Anger Management CoursesAnger Management Course takes place regularly throughout the year
Group Anger Management Courses 2022
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Anger Management Course takes place regularly throughout the year. Next one day course taking place February 11th. There are 2 places still available.
Price: The cost is only €290 for the one day course, or €400 for the two day extended course.
These courses are limited to 6 places only so book early to avoid disappointment.
On successful completion of either course, all participants will receive a Certificate stating that they have completed an Anger Management Course at Access Counselling Clinic centre. with CPD points of 12 hours.
Facilitator: Tomas Fitzpatrick BA (Hons) Counselling and Psychotherapy, MIACP.
Tomas is with us since 2016, and has extensive experience in all areas of anger management and other issues such as anxiety, depression, addiction, relationships, bereavement, stress and many other areas. Tomas uses a cognitive behavioural approach when teaching anger management techniques, and also believes his roll is to increase the client’s own awareness, which is fundamental to controlling anger. Tomas also uses interventions which are taken from a variety of therapy approaches.
Duration: one day course is held Saturday 10.00 am to 5pm or our two day course is held over two days over one weekend 10am – 3:30pm
Course Outline: Learn to manage your anger and improve your life.
Course Aim: Cognitive Restructuring
Simply put, this means changing the way you think. Angry people tend to curse, swear, or speak in highly colourful terms that reflect their inner thoughts. When you’re angry, your thinking can get very exaggerated and overly dramatic. Try replacing these thoughts with more rational ones. For instance, instead of telling yourself, “oh, it’s awful, it’s terrible, everything’s ruined,” tell yourself, “it’s frustrating, and it’s understandable that I’m upset about it, but it’s not the end of the world and getting angry is not going to fix it anyhow.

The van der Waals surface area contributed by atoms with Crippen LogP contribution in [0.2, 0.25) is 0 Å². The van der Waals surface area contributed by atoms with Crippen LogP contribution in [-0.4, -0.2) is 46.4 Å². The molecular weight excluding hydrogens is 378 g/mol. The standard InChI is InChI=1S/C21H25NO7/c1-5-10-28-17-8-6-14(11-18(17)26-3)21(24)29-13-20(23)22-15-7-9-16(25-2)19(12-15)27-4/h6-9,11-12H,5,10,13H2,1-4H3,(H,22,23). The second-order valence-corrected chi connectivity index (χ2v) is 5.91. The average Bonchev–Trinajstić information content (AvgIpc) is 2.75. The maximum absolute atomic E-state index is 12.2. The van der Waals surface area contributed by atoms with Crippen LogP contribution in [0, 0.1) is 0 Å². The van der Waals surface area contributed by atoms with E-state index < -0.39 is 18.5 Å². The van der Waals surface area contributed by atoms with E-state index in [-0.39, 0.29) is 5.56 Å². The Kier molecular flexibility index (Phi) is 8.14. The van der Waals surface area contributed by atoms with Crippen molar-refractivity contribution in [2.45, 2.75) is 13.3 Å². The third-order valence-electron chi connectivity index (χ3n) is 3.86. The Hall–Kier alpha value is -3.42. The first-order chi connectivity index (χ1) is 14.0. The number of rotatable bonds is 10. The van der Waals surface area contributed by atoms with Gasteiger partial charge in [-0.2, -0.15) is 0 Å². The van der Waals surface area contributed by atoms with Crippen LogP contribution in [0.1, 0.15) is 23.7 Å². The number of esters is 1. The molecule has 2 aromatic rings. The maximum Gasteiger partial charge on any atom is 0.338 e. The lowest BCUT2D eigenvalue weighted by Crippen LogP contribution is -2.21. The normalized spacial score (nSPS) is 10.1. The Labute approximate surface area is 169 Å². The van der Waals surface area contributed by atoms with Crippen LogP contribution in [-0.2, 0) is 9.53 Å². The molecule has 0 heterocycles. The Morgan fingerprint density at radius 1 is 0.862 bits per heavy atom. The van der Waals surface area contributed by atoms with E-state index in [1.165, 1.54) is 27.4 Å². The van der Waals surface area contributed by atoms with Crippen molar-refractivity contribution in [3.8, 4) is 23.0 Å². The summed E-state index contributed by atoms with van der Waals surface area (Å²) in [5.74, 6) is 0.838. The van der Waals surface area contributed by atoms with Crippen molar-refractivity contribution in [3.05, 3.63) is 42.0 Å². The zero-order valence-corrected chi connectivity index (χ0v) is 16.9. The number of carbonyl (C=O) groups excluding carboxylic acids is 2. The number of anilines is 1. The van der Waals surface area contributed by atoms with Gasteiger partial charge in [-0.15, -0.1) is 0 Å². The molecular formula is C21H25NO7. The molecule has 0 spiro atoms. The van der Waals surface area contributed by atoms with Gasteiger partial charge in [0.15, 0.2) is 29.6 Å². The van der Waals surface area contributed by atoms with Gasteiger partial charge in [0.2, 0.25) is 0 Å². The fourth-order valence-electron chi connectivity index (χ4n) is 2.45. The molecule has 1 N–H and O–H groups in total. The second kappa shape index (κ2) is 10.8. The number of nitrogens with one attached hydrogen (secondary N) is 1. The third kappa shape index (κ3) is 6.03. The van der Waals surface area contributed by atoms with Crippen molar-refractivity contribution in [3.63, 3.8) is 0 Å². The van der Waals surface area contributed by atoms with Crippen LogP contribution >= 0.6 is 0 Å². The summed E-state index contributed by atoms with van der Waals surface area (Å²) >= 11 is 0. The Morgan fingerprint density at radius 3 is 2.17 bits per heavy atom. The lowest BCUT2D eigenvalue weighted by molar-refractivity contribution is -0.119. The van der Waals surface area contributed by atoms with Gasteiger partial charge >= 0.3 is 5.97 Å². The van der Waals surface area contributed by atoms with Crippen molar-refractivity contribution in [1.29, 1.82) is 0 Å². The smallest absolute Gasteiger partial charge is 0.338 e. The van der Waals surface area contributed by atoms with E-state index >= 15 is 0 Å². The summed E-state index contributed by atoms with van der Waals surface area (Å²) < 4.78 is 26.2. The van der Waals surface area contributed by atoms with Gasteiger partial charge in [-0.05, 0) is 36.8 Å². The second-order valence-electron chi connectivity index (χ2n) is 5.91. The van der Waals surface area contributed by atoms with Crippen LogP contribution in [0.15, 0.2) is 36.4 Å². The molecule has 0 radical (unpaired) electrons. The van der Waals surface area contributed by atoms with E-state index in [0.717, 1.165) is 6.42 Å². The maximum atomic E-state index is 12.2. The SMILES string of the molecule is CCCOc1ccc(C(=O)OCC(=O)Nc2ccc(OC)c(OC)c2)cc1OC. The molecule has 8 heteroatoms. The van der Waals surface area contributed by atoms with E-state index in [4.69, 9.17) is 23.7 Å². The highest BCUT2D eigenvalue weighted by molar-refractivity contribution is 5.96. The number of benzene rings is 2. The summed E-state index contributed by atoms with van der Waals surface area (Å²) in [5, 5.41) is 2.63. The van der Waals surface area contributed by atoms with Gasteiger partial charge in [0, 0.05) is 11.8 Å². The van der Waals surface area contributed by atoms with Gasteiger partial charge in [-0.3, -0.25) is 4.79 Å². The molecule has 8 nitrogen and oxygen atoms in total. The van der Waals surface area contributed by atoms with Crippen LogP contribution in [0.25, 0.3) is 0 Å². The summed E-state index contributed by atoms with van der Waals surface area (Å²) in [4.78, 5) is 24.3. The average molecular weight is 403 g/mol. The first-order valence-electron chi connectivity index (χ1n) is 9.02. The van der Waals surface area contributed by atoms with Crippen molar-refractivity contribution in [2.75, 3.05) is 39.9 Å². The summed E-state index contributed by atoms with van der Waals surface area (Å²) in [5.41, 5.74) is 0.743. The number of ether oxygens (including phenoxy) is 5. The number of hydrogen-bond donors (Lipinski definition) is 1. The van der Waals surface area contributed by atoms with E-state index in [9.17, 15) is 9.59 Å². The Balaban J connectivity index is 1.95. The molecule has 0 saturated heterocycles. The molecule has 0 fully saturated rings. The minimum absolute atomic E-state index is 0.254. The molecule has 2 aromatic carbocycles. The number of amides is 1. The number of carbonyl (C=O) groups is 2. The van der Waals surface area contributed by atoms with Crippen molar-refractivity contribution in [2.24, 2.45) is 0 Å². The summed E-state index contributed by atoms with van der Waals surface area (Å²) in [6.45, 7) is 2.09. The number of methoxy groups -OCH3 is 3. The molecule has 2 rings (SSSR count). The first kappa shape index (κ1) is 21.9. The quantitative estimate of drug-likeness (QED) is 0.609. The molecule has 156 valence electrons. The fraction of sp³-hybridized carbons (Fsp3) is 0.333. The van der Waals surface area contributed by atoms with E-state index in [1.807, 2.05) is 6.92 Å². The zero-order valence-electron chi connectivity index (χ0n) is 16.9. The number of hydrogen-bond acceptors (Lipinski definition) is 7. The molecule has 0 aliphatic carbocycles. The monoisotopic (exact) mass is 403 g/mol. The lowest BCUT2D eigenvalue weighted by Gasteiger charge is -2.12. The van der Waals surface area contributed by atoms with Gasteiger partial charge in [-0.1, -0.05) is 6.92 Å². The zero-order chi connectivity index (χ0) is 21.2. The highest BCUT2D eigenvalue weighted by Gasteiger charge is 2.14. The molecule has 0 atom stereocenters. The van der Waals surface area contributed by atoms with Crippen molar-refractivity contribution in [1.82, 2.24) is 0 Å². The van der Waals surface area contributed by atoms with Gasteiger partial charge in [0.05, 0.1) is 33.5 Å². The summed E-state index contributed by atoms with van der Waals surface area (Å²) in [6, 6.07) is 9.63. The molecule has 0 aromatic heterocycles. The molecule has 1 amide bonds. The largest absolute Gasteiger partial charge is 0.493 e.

Be careful of words like “never” or “always” when talking about yourself or someone else. “This fxxxxin machine never works,” or “you’re always forgetting things” are not just inaccurate, they also serve to make you feel that your anger is justified and that there’s no way to solve the problem. They also alienate and humiliate people who might otherwise be willing to work with you on a solution.
Remind yourself that getting angry is not going to fix anything, that it won’t make you feel better (and may actually make you feel worse).
Logic defeats anger, because anger, even when it’s justified, can quickly become irrational. So use cold hard logic on yourself. Remind yourself that the world is “not out to get you,” you’re just experiencing some of the rough spots of daily life. Do this each time you feel anger getting the best of you, and it’ll help you get a more balanced perspective. Angry people tend to demand things: fairness, appreciation, agreement, willingness to do things their way. Everyone wants these things, and we are all hurt and disappointed when we don’t get them, but angry people demand them, and when their demands aren’t met, their disappointment becomes anger. As part of their cognitive restructuring, angry people need to become aware of their demanding nature and translate their expectations into desires. In other words, saying, “I would like” something is healthier than saying, “I demand” or “I must have” something. When you’re unable to get what you want, you will experience the normal reactions frustration, disappointment, hurt, but not anger. Some angry people use this anger as a way to avoid feeling hurt, but that doesn’t mean the hurt goes away.
This course will teach you to apply these and other skills to your life to empower you to control your anger. It will also help counsellors to use CBT to help their clients overcome anger management issues in their lives.
Anger Management Course Structure:
- Define what is Anger?